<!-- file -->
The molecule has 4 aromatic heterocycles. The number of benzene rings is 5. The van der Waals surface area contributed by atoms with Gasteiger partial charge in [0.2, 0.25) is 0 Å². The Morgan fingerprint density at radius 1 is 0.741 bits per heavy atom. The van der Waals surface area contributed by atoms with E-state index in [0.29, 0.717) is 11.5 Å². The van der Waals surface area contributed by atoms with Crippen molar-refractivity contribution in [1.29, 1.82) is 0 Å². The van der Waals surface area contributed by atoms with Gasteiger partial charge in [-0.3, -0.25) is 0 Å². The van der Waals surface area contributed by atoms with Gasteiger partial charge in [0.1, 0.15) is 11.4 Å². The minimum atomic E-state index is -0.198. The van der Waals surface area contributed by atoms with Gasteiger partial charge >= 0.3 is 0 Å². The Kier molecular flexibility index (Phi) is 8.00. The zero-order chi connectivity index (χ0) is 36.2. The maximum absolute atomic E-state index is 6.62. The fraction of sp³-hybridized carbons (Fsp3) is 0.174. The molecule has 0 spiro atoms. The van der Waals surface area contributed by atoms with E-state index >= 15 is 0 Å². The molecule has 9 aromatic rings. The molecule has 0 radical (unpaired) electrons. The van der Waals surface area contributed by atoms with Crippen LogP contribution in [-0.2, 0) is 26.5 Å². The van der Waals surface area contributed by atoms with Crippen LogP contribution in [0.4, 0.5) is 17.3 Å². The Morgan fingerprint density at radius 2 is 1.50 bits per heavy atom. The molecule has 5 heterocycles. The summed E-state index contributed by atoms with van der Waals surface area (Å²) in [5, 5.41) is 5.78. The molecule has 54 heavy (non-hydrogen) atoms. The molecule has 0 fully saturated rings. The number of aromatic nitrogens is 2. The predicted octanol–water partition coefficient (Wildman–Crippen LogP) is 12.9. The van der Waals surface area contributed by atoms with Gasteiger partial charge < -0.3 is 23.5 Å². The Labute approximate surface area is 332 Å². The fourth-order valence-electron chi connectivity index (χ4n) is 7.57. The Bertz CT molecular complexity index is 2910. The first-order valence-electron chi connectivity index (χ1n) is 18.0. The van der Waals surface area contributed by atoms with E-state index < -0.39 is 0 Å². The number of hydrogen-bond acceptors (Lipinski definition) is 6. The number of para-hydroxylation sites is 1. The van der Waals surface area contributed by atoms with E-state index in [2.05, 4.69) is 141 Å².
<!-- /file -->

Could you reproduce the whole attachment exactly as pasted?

The molecule has 4 aromatic heterocycles. The number of benzene rings is 5. The van der Waals surface area contributed by atoms with Gasteiger partial charge in [0.2, 0.25) is 0 Å². The Morgan fingerprint density at radius 1 is 0.741 bits per heavy atom. The van der Waals surface area contributed by atoms with E-state index in [0.29, 0.717) is 11.5 Å². The van der Waals surface area contributed by atoms with Crippen molar-refractivity contribution in [1.29, 1.82) is 0 Å². The van der Waals surface area contributed by atoms with Gasteiger partial charge in [-0.3, -0.25) is 0 Å². The van der Waals surface area contributed by atoms with Gasteiger partial charge in [0.1, 0.15) is 11.4 Å². The minimum atomic E-state index is -0.198. The van der Waals surface area contributed by atoms with Gasteiger partial charge >= 0.3 is 0 Å². The Kier molecular flexibility index (Phi) is 8.00. The zero-order chi connectivity index (χ0) is 36.2. The maximum absolute atomic E-state index is 6.62. The fraction of sp³-hybridized carbons (Fsp3) is 0.174. The molecule has 0 spiro atoms. The van der Waals surface area contributed by atoms with E-state index >= 15 is 0 Å². The molecule has 9 aromatic rings. The molecule has 0 radical (unpaired) electrons. The van der Waals surface area contributed by atoms with Crippen LogP contribution in [-0.2, 0) is 26.5 Å². The van der Waals surface area contributed by atoms with Crippen LogP contribution in [0.4, 0.5) is 17.3 Å². The Morgan fingerprint density at radius 2 is 1.50 bits per heavy atom. The molecule has 5 heterocycles. The summed E-state index contributed by atoms with van der Waals surface area (Å²) in [5, 5.41) is 5.78. The molecule has 54 heavy (non-hydrogen) atoms. The molecule has 0 fully saturated rings. The number of aromatic nitrogens is 2. The predicted octanol–water partition coefficient (Wildman–Crippen LogP) is 12.9. The van der Waals surface area contributed by atoms with Gasteiger partial charge < -0.3 is 23.5 Å². The Labute approximate surface area is 332 Å². The fourth-order valence-electron chi connectivity index (χ4n) is 7.57. The Bertz CT molecular complexity index is 2910. The first-order valence-electron chi connectivity index (χ1n) is 18.0. The van der Waals surface area contributed by atoms with E-state index < -0.39 is 0 Å². The number of hydrogen-bond acceptors (Lipinski definition) is 6. The number of para-hydroxylation sites is 1. The van der Waals surface area contributed by atoms with E-state index in [2.05, 4.69) is 141 Å².